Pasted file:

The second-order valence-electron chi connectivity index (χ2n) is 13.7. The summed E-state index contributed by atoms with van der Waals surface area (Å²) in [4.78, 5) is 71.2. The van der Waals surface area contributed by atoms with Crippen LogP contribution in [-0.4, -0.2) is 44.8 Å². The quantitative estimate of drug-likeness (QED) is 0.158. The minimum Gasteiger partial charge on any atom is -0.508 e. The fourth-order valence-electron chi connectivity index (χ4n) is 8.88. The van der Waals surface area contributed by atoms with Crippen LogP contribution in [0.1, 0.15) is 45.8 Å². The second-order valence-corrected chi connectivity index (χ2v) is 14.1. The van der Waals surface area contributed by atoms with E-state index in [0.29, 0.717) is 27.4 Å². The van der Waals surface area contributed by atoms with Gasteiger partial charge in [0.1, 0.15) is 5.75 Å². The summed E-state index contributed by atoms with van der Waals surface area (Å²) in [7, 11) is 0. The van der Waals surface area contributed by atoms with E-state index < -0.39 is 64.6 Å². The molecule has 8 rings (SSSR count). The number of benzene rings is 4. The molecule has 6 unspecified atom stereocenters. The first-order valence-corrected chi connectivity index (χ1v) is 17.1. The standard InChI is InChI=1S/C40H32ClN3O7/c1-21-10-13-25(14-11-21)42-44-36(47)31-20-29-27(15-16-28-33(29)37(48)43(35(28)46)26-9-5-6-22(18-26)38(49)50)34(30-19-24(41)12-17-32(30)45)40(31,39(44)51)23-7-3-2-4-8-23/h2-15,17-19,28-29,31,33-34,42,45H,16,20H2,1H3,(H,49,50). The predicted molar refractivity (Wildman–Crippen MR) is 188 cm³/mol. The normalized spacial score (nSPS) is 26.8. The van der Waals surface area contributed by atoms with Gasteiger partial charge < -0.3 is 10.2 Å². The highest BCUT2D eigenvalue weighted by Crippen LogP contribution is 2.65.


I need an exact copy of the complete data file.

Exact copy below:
The second-order valence-electron chi connectivity index (χ2n) is 13.7. The summed E-state index contributed by atoms with van der Waals surface area (Å²) in [4.78, 5) is 71.2. The van der Waals surface area contributed by atoms with Crippen LogP contribution in [-0.4, -0.2) is 44.8 Å². The quantitative estimate of drug-likeness (QED) is 0.158. The minimum Gasteiger partial charge on any atom is -0.508 e. The fourth-order valence-electron chi connectivity index (χ4n) is 8.88. The van der Waals surface area contributed by atoms with Crippen LogP contribution in [0.1, 0.15) is 45.8 Å². The second-order valence-corrected chi connectivity index (χ2v) is 14.1. The van der Waals surface area contributed by atoms with E-state index in [0.29, 0.717) is 27.4 Å². The van der Waals surface area contributed by atoms with Gasteiger partial charge in [0.1, 0.15) is 5.75 Å². The summed E-state index contributed by atoms with van der Waals surface area (Å²) in [7, 11) is 0. The van der Waals surface area contributed by atoms with E-state index < -0.39 is 64.6 Å². The molecule has 8 rings (SSSR count). The number of benzene rings is 4. The molecule has 6 unspecified atom stereocenters. The first-order valence-corrected chi connectivity index (χ1v) is 17.1. The standard InChI is InChI=1S/C40H32ClN3O7/c1-21-10-13-25(14-11-21)42-44-36(47)31-20-29-27(15-16-28-33(29)37(48)43(35(28)46)26-9-5-6-22(18-26)38(49)50)34(30-19-24(41)12-17-32(30)45)40(31,39(44)51)23-7-3-2-4-8-23/h2-15,17-19,28-29,31,33-34,42,45H,16,20H2,1H3,(H,49,50). The predicted molar refractivity (Wildman–Crippen MR) is 188 cm³/mol. The normalized spacial score (nSPS) is 26.8. The van der Waals surface area contributed by atoms with Gasteiger partial charge < -0.3 is 10.2 Å². The highest BCUT2D eigenvalue weighted by Crippen LogP contribution is 2.65.